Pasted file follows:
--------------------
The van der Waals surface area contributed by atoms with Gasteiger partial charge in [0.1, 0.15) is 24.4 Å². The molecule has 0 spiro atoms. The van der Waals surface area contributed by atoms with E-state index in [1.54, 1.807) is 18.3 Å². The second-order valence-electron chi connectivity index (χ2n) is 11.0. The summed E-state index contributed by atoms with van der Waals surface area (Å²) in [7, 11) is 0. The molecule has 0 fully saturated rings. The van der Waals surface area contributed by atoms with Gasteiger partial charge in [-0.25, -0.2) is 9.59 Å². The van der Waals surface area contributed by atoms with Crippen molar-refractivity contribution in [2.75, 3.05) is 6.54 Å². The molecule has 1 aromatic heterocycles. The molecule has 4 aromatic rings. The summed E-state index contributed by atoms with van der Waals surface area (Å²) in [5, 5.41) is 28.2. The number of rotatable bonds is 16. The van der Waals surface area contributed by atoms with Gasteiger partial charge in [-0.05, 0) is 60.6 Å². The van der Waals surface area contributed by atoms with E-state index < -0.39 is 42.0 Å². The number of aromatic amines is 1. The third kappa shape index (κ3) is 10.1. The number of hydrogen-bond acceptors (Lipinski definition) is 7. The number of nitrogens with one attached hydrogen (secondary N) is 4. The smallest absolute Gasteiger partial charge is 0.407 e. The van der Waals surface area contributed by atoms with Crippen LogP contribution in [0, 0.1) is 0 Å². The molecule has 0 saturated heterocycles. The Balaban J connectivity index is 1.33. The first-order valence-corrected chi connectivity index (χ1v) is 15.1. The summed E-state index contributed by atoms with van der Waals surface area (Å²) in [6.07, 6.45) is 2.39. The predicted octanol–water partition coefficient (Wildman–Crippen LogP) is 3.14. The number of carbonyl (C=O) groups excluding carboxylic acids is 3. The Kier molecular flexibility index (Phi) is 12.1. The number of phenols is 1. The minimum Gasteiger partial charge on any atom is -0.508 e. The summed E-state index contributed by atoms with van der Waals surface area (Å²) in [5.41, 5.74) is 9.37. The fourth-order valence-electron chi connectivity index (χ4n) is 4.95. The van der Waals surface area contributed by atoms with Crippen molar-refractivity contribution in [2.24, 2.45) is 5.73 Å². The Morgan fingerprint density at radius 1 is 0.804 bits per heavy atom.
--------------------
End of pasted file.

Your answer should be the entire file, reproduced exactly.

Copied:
The van der Waals surface area contributed by atoms with Gasteiger partial charge in [0.1, 0.15) is 24.4 Å². The molecule has 0 spiro atoms. The van der Waals surface area contributed by atoms with E-state index in [1.54, 1.807) is 18.3 Å². The second-order valence-electron chi connectivity index (χ2n) is 11.0. The summed E-state index contributed by atoms with van der Waals surface area (Å²) in [7, 11) is 0. The molecule has 0 fully saturated rings. The van der Waals surface area contributed by atoms with Gasteiger partial charge in [-0.25, -0.2) is 9.59 Å². The van der Waals surface area contributed by atoms with Crippen molar-refractivity contribution in [2.75, 3.05) is 6.54 Å². The molecule has 1 aromatic heterocycles. The molecule has 4 aromatic rings. The summed E-state index contributed by atoms with van der Waals surface area (Å²) in [5, 5.41) is 28.2. The number of rotatable bonds is 16. The van der Waals surface area contributed by atoms with Gasteiger partial charge in [-0.05, 0) is 60.6 Å². The van der Waals surface area contributed by atoms with E-state index < -0.39 is 42.0 Å². The number of aromatic amines is 1. The third kappa shape index (κ3) is 10.1. The number of hydrogen-bond acceptors (Lipinski definition) is 7. The number of nitrogens with one attached hydrogen (secondary N) is 4. The smallest absolute Gasteiger partial charge is 0.407 e. The van der Waals surface area contributed by atoms with Crippen LogP contribution in [0, 0.1) is 0 Å². The molecule has 0 saturated heterocycles. The Balaban J connectivity index is 1.33. The first-order valence-corrected chi connectivity index (χ1v) is 15.1. The summed E-state index contributed by atoms with van der Waals surface area (Å²) in [6.07, 6.45) is 2.39. The predicted octanol–water partition coefficient (Wildman–Crippen LogP) is 3.14. The number of carbonyl (C=O) groups excluding carboxylic acids is 3. The Kier molecular flexibility index (Phi) is 12.1. The number of phenols is 1. The minimum Gasteiger partial charge on any atom is -0.508 e. The summed E-state index contributed by atoms with van der Waals surface area (Å²) in [5.41, 5.74) is 9.37. The fourth-order valence-electron chi connectivity index (χ4n) is 4.95. The van der Waals surface area contributed by atoms with Crippen molar-refractivity contribution in [2.24, 2.45) is 5.73 Å². The Morgan fingerprint density at radius 1 is 0.804 bits per heavy atom.